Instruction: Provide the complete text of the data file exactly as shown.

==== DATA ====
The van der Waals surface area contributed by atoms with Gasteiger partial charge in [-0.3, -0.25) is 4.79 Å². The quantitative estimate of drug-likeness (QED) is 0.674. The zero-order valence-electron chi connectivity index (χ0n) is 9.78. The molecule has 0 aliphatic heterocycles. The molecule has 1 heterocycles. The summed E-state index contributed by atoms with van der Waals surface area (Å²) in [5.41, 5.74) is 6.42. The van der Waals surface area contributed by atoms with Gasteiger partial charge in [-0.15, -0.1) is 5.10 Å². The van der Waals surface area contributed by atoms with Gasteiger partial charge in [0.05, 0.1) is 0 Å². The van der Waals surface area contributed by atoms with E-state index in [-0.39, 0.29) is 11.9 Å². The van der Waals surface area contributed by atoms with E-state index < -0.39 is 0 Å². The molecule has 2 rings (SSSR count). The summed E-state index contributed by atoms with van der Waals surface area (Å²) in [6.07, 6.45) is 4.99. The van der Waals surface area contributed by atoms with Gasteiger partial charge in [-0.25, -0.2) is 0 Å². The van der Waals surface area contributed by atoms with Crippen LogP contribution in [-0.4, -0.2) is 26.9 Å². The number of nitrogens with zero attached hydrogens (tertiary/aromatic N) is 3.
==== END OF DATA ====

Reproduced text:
The van der Waals surface area contributed by atoms with Gasteiger partial charge in [-0.3, -0.25) is 4.79 Å². The quantitative estimate of drug-likeness (QED) is 0.674. The zero-order valence-electron chi connectivity index (χ0n) is 9.78. The molecule has 0 aliphatic heterocycles. The molecule has 1 heterocycles. The summed E-state index contributed by atoms with van der Waals surface area (Å²) in [5.41, 5.74) is 6.42. The van der Waals surface area contributed by atoms with Gasteiger partial charge in [-0.15, -0.1) is 5.10 Å². The van der Waals surface area contributed by atoms with Gasteiger partial charge in [0.05, 0.1) is 0 Å². The van der Waals surface area contributed by atoms with E-state index in [-0.39, 0.29) is 11.9 Å². The van der Waals surface area contributed by atoms with E-state index < -0.39 is 0 Å². The molecule has 2 rings (SSSR count). The summed E-state index contributed by atoms with van der Waals surface area (Å²) in [6.07, 6.45) is 4.99. The van der Waals surface area contributed by atoms with Gasteiger partial charge in [-0.25, -0.2) is 0 Å². The van der Waals surface area contributed by atoms with Crippen LogP contribution in [-0.4, -0.2) is 26.9 Å². The number of nitrogens with zero attached hydrogens (tertiary/aromatic N) is 3.